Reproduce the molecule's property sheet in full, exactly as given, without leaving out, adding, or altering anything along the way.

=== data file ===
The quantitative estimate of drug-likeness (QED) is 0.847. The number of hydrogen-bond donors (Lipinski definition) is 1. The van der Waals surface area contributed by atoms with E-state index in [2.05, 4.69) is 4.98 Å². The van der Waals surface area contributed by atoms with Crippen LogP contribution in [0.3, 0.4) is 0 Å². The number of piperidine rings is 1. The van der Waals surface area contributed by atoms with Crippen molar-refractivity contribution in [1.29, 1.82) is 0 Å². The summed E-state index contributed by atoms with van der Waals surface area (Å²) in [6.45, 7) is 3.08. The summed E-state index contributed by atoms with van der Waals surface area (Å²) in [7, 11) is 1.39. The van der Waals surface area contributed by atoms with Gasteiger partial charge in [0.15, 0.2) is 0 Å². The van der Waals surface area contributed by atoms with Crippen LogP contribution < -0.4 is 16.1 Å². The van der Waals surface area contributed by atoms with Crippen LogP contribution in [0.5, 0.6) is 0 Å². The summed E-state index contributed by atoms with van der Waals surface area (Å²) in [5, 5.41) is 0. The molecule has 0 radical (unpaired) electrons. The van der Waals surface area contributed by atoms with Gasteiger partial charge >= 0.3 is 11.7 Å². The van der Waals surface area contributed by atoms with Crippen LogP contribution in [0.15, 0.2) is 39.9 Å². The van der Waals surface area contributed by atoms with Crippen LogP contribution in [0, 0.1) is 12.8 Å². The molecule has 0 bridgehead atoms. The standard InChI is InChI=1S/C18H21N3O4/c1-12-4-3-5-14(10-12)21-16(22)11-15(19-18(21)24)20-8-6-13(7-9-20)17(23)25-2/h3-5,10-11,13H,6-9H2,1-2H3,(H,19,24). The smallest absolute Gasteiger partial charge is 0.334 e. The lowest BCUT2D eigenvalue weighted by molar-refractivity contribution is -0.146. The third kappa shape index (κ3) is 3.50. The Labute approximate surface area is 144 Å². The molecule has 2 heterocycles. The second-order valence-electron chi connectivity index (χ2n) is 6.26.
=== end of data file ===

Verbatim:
The quantitative estimate of drug-likeness (QED) is 0.847. The number of hydrogen-bond donors (Lipinski definition) is 1. The van der Waals surface area contributed by atoms with E-state index in [2.05, 4.69) is 4.98 Å². The van der Waals surface area contributed by atoms with Crippen LogP contribution in [0.3, 0.4) is 0 Å². The number of piperidine rings is 1. The van der Waals surface area contributed by atoms with Crippen molar-refractivity contribution in [1.29, 1.82) is 0 Å². The summed E-state index contributed by atoms with van der Waals surface area (Å²) in [6.45, 7) is 3.08. The summed E-state index contributed by atoms with van der Waals surface area (Å²) in [7, 11) is 1.39. The van der Waals surface area contributed by atoms with Gasteiger partial charge in [0.15, 0.2) is 0 Å². The van der Waals surface area contributed by atoms with Crippen LogP contribution < -0.4 is 16.1 Å². The van der Waals surface area contributed by atoms with Crippen LogP contribution in [0.5, 0.6) is 0 Å². The summed E-state index contributed by atoms with van der Waals surface area (Å²) in [5, 5.41) is 0. The molecule has 0 radical (unpaired) electrons. The van der Waals surface area contributed by atoms with Gasteiger partial charge >= 0.3 is 11.7 Å². The van der Waals surface area contributed by atoms with Crippen LogP contribution in [0.15, 0.2) is 39.9 Å². The van der Waals surface area contributed by atoms with Crippen LogP contribution in [0, 0.1) is 12.8 Å². The molecule has 0 bridgehead atoms. The standard InChI is InChI=1S/C18H21N3O4/c1-12-4-3-5-14(10-12)21-16(22)11-15(19-18(21)24)20-8-6-13(7-9-20)17(23)25-2/h3-5,10-11,13H,6-9H2,1-2H3,(H,19,24). The smallest absolute Gasteiger partial charge is 0.334 e. The lowest BCUT2D eigenvalue weighted by molar-refractivity contribution is -0.146. The third kappa shape index (κ3) is 3.50. The Labute approximate surface area is 144 Å². The molecule has 2 heterocycles. The second-order valence-electron chi connectivity index (χ2n) is 6.26.